Trend Review: Milan Fashion Week SS19
The streets of Milan were buzzing with excitement, not only for the runway shows, but also for the fashion that took to the streets as influencers, bloggers and some of the biggest names waited in anticipation to discover what Milan Fashion Week SS19 had offer. We took a look at the key statements for spring/summer ’19 exploring themes, colour, fabrics, key silhouettes and details.
Swimwear launched into the SS19 season with beach luxe themes gracing the catwalks, exhibited by designers such as Moschino, Sportmax and Etro. Designers found a way of planting their personal stamp on swimwear pieces, showcasing how swimwear can be dressed back to everyday apparel.
MFW had designers making a point of dropping the ‘sex sells’ thinking that has dominated the runway for years – hugging silhouettes have been outnumbered by relaxed and loosely fitted forms with an element of masculinity. Performance wear was seen across numerous shows as Fila and Sportmax sent looks down the runway typical to their handwriting, while Fendi had the audience shocked by some of the most memorable sports looks.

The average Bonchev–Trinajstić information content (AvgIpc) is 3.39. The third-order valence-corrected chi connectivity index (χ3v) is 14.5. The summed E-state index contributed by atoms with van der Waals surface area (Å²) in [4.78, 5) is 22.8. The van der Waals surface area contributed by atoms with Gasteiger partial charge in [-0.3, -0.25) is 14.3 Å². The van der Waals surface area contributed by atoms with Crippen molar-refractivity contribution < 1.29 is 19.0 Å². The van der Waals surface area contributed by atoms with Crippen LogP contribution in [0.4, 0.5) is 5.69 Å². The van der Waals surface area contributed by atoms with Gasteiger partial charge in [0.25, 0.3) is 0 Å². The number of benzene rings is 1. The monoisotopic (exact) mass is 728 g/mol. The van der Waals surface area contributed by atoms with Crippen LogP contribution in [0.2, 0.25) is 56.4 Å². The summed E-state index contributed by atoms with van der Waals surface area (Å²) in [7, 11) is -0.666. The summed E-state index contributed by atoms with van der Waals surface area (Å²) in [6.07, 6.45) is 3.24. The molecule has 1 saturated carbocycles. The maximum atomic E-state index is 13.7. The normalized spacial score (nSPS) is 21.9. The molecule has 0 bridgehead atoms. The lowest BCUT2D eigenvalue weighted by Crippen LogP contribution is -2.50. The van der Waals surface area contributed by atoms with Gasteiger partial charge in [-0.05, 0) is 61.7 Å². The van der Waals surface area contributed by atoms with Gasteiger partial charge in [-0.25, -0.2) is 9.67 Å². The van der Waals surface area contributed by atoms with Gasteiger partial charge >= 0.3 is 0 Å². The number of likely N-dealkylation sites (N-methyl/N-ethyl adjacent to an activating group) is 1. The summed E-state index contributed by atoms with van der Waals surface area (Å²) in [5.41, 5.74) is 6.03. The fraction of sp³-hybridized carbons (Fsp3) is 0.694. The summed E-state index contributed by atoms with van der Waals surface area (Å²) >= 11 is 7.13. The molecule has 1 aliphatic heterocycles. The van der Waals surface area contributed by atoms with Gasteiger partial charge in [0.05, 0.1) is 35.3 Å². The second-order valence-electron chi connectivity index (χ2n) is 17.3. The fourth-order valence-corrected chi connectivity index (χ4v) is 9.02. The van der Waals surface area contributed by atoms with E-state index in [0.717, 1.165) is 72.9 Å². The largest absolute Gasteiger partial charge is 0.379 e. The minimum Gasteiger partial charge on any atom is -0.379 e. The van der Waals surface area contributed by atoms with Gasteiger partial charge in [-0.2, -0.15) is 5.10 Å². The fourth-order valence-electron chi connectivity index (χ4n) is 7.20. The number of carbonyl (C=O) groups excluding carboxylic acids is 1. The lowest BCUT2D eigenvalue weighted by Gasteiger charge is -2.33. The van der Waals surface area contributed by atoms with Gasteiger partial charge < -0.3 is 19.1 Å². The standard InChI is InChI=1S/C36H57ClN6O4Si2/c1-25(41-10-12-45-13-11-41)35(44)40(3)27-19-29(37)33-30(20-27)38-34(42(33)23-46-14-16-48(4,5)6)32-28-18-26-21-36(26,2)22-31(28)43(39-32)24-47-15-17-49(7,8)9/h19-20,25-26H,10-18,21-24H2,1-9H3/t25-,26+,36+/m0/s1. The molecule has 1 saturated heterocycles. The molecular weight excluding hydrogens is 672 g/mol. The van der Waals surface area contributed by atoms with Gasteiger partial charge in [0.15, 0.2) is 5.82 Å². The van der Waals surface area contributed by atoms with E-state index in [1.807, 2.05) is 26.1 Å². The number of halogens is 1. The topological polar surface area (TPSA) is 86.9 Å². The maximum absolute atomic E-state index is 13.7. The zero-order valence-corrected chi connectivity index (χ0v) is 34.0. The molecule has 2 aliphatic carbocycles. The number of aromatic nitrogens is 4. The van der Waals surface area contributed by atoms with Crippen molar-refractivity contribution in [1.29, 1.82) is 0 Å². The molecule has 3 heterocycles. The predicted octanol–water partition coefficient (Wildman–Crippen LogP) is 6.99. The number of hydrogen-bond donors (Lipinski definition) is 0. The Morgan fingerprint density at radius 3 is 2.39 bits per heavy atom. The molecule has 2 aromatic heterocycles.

Across New York, London and now Milan, neons have been the core statement colourway for SS19. Designers each chose their preferred tone and fitted them to the best suited looks – Iceberg chose an intense lime neon green to create a sports themed look (a colour that is often used in activewear) while Byblos Milano’s hazard orange boiler suit took inspiration from prison uniforms. No. 21’s ultra-feminine look is intensified through its choice of neon pink. Above all, neon green came through as the strongest statement across Milan shows. This punchy hue was seen across a variety of commodities, ranging from sports, to eveningwear as well as casual wear.
Head-to-toe orange was a key colour for MFW – inspired by the abundance of neon, oranges were rather saturated and intensified as seen by the likes of Moschino and Asai. In the midst of a sea of neons, muted and sophisticated sage green broke up the highly saturated brights in crochet knit dresses, by Iceberg, softening the ensemble even further. No. 21 and Prada opted for satin fabrications that contributed to a fresh feeling of newness to smart wear.